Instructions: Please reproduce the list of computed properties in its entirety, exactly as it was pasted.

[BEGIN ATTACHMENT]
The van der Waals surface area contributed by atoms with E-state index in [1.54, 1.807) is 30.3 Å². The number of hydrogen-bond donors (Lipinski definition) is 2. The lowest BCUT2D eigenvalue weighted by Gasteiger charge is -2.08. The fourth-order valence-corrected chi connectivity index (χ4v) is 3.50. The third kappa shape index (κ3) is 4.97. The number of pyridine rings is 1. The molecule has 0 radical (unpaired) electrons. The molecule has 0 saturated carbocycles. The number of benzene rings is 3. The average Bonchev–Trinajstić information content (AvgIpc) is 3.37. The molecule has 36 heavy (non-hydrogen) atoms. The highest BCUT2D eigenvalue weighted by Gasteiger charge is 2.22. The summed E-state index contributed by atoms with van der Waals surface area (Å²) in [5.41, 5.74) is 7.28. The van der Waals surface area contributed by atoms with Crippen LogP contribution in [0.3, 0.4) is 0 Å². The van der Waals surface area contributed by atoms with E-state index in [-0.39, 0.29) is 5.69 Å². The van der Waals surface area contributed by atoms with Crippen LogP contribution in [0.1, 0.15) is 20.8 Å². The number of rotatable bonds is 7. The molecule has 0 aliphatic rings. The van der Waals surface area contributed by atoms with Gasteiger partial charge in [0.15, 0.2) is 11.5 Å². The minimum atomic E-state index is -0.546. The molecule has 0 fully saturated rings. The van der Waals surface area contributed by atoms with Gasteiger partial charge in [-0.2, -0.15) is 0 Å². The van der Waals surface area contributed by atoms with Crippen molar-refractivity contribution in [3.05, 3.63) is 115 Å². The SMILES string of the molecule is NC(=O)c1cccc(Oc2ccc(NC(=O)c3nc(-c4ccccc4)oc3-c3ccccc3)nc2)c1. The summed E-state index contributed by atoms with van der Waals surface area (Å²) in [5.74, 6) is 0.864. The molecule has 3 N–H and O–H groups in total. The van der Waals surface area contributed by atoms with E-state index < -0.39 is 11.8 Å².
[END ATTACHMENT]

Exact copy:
The van der Waals surface area contributed by atoms with E-state index in [1.54, 1.807) is 30.3 Å². The number of hydrogen-bond donors (Lipinski definition) is 2. The lowest BCUT2D eigenvalue weighted by Gasteiger charge is -2.08. The fourth-order valence-corrected chi connectivity index (χ4v) is 3.50. The third kappa shape index (κ3) is 4.97. The number of pyridine rings is 1. The molecule has 0 radical (unpaired) electrons. The molecule has 0 saturated carbocycles. The number of benzene rings is 3. The average Bonchev–Trinajstić information content (AvgIpc) is 3.37. The molecule has 36 heavy (non-hydrogen) atoms. The highest BCUT2D eigenvalue weighted by Gasteiger charge is 2.22. The summed E-state index contributed by atoms with van der Waals surface area (Å²) in [5.41, 5.74) is 7.28. The van der Waals surface area contributed by atoms with Crippen LogP contribution in [0.3, 0.4) is 0 Å². The van der Waals surface area contributed by atoms with E-state index in [-0.39, 0.29) is 5.69 Å². The van der Waals surface area contributed by atoms with Crippen LogP contribution in [0.1, 0.15) is 20.8 Å². The number of rotatable bonds is 7. The molecule has 0 aliphatic rings. The van der Waals surface area contributed by atoms with Gasteiger partial charge in [0.15, 0.2) is 11.5 Å². The minimum atomic E-state index is -0.546. The molecule has 0 fully saturated rings. The van der Waals surface area contributed by atoms with Gasteiger partial charge in [-0.2, -0.15) is 0 Å². The van der Waals surface area contributed by atoms with Crippen molar-refractivity contribution in [3.05, 3.63) is 115 Å². The SMILES string of the molecule is NC(=O)c1cccc(Oc2ccc(NC(=O)c3nc(-c4ccccc4)oc3-c3ccccc3)nc2)c1. The summed E-state index contributed by atoms with van der Waals surface area (Å²) in [5.74, 6) is 0.864. The molecule has 3 N–H and O–H groups in total. The van der Waals surface area contributed by atoms with E-state index < -0.39 is 11.8 Å².